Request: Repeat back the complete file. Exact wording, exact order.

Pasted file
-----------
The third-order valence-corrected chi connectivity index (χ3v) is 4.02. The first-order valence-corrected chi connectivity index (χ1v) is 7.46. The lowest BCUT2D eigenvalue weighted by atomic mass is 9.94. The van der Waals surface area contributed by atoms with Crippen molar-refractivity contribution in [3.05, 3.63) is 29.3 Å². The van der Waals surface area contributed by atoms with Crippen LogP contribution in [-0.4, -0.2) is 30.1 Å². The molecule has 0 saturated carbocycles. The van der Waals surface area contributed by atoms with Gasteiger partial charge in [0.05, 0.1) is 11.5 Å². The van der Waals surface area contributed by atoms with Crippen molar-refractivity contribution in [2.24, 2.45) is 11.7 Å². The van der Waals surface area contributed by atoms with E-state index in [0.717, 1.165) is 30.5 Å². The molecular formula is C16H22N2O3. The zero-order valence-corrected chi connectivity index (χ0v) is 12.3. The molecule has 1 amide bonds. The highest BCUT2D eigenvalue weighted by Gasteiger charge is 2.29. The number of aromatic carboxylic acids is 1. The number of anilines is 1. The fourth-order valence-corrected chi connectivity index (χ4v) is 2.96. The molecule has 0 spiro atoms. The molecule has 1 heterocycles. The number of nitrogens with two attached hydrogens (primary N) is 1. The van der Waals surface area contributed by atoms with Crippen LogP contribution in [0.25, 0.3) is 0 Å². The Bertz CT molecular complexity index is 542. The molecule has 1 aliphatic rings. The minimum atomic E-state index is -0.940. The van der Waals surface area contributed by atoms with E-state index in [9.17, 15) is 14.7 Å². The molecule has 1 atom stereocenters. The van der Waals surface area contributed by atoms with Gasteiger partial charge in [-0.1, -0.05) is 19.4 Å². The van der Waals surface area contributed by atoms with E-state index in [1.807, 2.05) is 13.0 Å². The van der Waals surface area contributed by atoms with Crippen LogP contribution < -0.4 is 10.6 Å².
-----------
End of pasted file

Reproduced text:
The third-order valence-corrected chi connectivity index (χ3v) is 4.02. The first-order valence-corrected chi connectivity index (χ1v) is 7.46. The lowest BCUT2D eigenvalue weighted by atomic mass is 9.94. The van der Waals surface area contributed by atoms with Crippen molar-refractivity contribution in [3.05, 3.63) is 29.3 Å². The van der Waals surface area contributed by atoms with Crippen LogP contribution in [-0.4, -0.2) is 30.1 Å². The molecule has 0 saturated carbocycles. The van der Waals surface area contributed by atoms with Gasteiger partial charge in [0.05, 0.1) is 11.5 Å². The van der Waals surface area contributed by atoms with Crippen molar-refractivity contribution in [2.24, 2.45) is 11.7 Å². The van der Waals surface area contributed by atoms with E-state index in [0.717, 1.165) is 30.5 Å². The molecular formula is C16H22N2O3. The zero-order valence-corrected chi connectivity index (χ0v) is 12.3. The molecule has 1 amide bonds. The highest BCUT2D eigenvalue weighted by Gasteiger charge is 2.29. The number of aromatic carboxylic acids is 1. The number of anilines is 1. The fourth-order valence-corrected chi connectivity index (χ4v) is 2.96. The molecule has 0 spiro atoms. The molecule has 1 heterocycles. The number of nitrogens with two attached hydrogens (primary N) is 1. The van der Waals surface area contributed by atoms with Crippen LogP contribution in [0.25, 0.3) is 0 Å². The Bertz CT molecular complexity index is 542. The molecule has 1 aliphatic rings. The minimum atomic E-state index is -0.940. The van der Waals surface area contributed by atoms with E-state index in [9.17, 15) is 14.7 Å². The molecule has 1 atom stereocenters. The van der Waals surface area contributed by atoms with Gasteiger partial charge in [-0.1, -0.05) is 19.4 Å². The van der Waals surface area contributed by atoms with E-state index in [1.807, 2.05) is 13.0 Å². The van der Waals surface area contributed by atoms with Crippen LogP contribution < -0.4 is 10.6 Å².